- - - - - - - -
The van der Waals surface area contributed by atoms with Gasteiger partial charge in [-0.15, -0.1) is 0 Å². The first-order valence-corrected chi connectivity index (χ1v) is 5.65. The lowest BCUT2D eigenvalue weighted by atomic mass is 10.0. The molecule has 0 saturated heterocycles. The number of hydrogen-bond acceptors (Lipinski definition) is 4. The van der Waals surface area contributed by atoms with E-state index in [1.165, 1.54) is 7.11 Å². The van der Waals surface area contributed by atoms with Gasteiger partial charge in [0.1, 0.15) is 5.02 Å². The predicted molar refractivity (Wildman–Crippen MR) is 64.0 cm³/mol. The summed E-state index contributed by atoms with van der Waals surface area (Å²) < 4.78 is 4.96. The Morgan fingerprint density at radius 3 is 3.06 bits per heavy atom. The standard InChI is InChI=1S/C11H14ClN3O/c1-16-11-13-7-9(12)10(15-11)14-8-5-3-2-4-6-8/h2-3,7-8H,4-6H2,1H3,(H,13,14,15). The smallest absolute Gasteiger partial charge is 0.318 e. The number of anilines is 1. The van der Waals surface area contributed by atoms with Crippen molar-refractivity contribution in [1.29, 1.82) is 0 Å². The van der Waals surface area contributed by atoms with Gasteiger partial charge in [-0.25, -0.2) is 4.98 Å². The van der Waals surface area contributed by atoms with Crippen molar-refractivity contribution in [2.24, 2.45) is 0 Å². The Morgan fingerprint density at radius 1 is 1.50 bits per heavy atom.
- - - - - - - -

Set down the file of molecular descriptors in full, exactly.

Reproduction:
The van der Waals surface area contributed by atoms with Gasteiger partial charge in [-0.15, -0.1) is 0 Å². The first-order valence-corrected chi connectivity index (χ1v) is 5.65. The lowest BCUT2D eigenvalue weighted by atomic mass is 10.0. The molecule has 0 saturated heterocycles. The number of hydrogen-bond acceptors (Lipinski definition) is 4. The van der Waals surface area contributed by atoms with E-state index in [1.165, 1.54) is 7.11 Å². The van der Waals surface area contributed by atoms with Gasteiger partial charge in [0.1, 0.15) is 5.02 Å². The predicted molar refractivity (Wildman–Crippen MR) is 64.0 cm³/mol. The summed E-state index contributed by atoms with van der Waals surface area (Å²) < 4.78 is 4.96. The Morgan fingerprint density at radius 3 is 3.06 bits per heavy atom. The standard InChI is InChI=1S/C11H14ClN3O/c1-16-11-13-7-9(12)10(15-11)14-8-5-3-2-4-6-8/h2-3,7-8H,4-6H2,1H3,(H,13,14,15). The smallest absolute Gasteiger partial charge is 0.318 e. The number of anilines is 1. The van der Waals surface area contributed by atoms with Crippen molar-refractivity contribution in [1.29, 1.82) is 0 Å². The van der Waals surface area contributed by atoms with Gasteiger partial charge in [-0.25, -0.2) is 4.98 Å². The van der Waals surface area contributed by atoms with Crippen molar-refractivity contribution in [2.24, 2.45) is 0 Å². The Morgan fingerprint density at radius 1 is 1.50 bits per heavy atom.